|Mission type||Early warning|
|Mission duration||5–7 years|
|Spacecraft type||US-KMO (71Kh6)|
|Launch mass||2,600 kilograms (5,700 lb)|
|Start of mission|
|Launch date||30 March 2012, 05:49UTC|
|Launch site||Baikonur 81/24|
|Longitude||80°E then 166°E[when?]|
|Perigee altitude||35,785 kilometres (22,236 mi)|
|Apogee altitude||35,797 kilometres (22,243 mi)|
|Epoch||8 November 2013, 11:25:58 UTC|
|Infrared telescope with 1 metre (3 ft 3 in) aperture|
Kosmos 2479 (Russian: Космос 2479 meaning Cosmos 2479) is a Russian US-KMO missile early warning satellite which was launched in 2012 as part of the Russian Aerospace Defence Forces' Oko programme. The satellite is designed to identify missile launches using infrared telescopes. It was the last US-KMO geostationary satellite, to be launched, prior to the system being replaced by EKS.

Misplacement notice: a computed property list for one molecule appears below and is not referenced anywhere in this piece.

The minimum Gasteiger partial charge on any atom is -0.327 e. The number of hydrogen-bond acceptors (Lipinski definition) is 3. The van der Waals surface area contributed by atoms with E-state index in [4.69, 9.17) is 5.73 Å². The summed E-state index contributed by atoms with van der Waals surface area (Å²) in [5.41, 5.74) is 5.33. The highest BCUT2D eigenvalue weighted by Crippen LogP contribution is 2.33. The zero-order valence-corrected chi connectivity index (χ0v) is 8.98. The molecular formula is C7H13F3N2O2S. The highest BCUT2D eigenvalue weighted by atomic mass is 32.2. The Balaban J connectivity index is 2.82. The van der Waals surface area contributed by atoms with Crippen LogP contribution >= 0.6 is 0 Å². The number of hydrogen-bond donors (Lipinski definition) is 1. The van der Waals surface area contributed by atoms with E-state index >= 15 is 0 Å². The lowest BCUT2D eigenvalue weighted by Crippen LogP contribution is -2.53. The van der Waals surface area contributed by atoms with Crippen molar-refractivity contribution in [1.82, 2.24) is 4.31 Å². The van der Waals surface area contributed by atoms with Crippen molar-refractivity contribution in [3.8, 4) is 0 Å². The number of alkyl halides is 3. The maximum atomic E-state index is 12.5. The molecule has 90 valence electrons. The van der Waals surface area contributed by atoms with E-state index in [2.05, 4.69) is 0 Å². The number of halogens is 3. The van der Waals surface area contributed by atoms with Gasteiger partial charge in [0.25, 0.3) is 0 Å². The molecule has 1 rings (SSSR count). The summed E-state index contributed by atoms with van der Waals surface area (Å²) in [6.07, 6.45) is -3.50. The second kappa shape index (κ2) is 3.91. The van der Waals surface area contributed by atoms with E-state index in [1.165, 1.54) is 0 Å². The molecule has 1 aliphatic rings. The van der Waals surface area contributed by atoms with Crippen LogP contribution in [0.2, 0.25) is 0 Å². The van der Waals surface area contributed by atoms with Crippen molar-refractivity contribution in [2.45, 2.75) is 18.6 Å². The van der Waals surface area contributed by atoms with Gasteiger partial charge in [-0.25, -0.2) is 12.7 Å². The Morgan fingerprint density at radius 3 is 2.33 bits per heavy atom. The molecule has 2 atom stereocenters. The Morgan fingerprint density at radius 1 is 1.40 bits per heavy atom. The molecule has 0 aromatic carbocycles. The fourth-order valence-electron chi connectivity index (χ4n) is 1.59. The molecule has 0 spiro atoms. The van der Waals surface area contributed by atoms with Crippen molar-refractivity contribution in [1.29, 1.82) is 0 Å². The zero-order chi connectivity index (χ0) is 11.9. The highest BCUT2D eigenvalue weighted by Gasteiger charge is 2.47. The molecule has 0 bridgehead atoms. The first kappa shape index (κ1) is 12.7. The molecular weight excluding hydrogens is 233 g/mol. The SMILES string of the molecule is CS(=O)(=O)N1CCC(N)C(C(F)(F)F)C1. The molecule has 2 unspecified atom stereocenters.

Kosmos 2479 was launched from Site 81/24 at Baikonur Cosmodrome in Kazakhstan. The last Proton-K carrier rocket with a DM-2 upper stage was used to perform the launch, which took place at 05:49 UTC on 30 March 2012. The launch successfully placed the satellite into geostationary orbit. It subsequently received its Kosmos designation, and the international designator 2012-012A. The United States Space Command assigned it the Satellite Catalog Number 38101.
Kosmos 2479 replaced Kosmos 2440 which was launched in June 2008 and operated until February 2010. These satellites are moved to 80°E and then moved to their intended position. It arrived at 80°E in mid April 2012 and featured in the official opening of the Oko eastern control centre at Pivan-1 in May. It started to drift from 80°E in July 2012 and in October 2012 it was stabilised at 166°E, a location registered as Prognoz-6 but which had previously never been used.